Federal prosecutors want to freeze the assets of embattled GenPhar owner Jian-Yun Dong and his biotech company to make sure the government can recoup some $3.6 million in grant money he is accused of stealing.
Prosecutors are seeking a restraining order to keep Dong and his Mount Pleasant company from transferring or disposing of cash and property ahead of his upcoming trial on federal fraud and theft charges.
In court papers, prosecutors cited Dong's recent transfer of two 40-acre tracts in Alabama to his daughter's name.
Dong said he transferred that property to his daughter to ensure that she had money to pay for college. Prosecutors noted, however, that Dong's daughter already had nearly $260,000 in assets at her disposal.
Dong said he intends to fight the government's request, insisting that it is part of a witch hunt against him. He insists prosecutors are trying to financially hobble him and destroy his disease-fighting firm over what he considers to be harmless errors and bookkeeping issues.
“They are trying to take away my means to defend myself and shut down my company, killing jobs, before even allowing a chance for due process to take place,” Dong said Tuesday. “This is persecution, not prosecution.”
Assistant U.S. Attorney Beth Drake declined to comment on Dong’s assertions, saying prosecutors have a policy against discussing pending cases.
Dong, 54, is accused of fraudulently diverting money intended for research on vaccines for the deadly Ebola and Marburg viruses. A 36-count indictment, unsealed in September, alleges that he used that money to pay for lobbying, construction on GenPhar’s new $33 million headquarters on Morgan Point Road and other unallowed expenses.
A new, superseding indictment names GenPhar as a defendant in the criminal case, further clouding the company’s future.
The indictment also accuses Dong of trying to hide from his employers at the Medical University of South Carolina the amount of federal grant money he was taking in and shield his ownership of Vaxima Inc., a shell company he allegedly created to divert federal money to his own use.
Dong also faces a new charge of lying to federal agents in a separate case involving illegal campaign contributions.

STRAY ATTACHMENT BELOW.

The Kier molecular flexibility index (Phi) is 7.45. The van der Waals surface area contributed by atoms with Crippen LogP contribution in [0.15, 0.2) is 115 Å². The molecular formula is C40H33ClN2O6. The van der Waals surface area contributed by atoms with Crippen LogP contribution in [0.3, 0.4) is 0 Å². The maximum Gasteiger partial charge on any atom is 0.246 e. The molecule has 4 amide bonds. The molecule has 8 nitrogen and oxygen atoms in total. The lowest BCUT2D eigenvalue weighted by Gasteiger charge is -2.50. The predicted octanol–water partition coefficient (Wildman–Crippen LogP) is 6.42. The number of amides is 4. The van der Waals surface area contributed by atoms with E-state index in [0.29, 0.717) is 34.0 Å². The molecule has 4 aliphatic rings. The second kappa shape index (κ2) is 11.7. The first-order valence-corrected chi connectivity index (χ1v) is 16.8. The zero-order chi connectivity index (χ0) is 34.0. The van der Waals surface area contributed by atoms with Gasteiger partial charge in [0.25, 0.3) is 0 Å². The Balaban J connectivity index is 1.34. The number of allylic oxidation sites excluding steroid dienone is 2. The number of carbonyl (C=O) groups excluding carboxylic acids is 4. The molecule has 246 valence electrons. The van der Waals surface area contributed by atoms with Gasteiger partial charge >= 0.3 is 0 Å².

In that case, Dong and his estranged wife, 52-year-old scientist Danher Wang, are accused of using foreign money and proxies to help funnel $31,000 to U.S. Sen. Lindsey Graham’s campaign and his political action committee, Fund for America’s Future. Dong faces a witness-tampering charge in that case as well.
The two cases are expected to go to trial early next year, with jury selection scheduled for Jan. 11 in Charleston. Dong said he doubts that it will happen that soon, as he and his attorney, assistant federal public defender Ann Briks Walsh, are still waiting on prosecutors to share their evidence against him.
“I would like to go forward in January,” he said. “They have no evidence whatsoever.”
A judge appointed Walsh to represent Dong last month, after Dong kept showing up for court hearings without having hired an attorney.
Dong and others have said his estranged wife has positioned herself to become the government’s star witness in the case against him. He said Tuesday that he is not sure which way she will go at this point.
Wang’s attorneys, Max Nathan Pickelsimer and Sherri A. Lydon, did not return emails seeking comment on the case.
At this point, Dong said, he is ready for prosecutors to take their best shot. The case has been a drag on his reputation and has effectively sidelined important research that stood to bring more than $10 million in grant money into South Carolina, he said.
“I still have faith in the justice system,” he said. “And I don’t believe I did anything wrong.”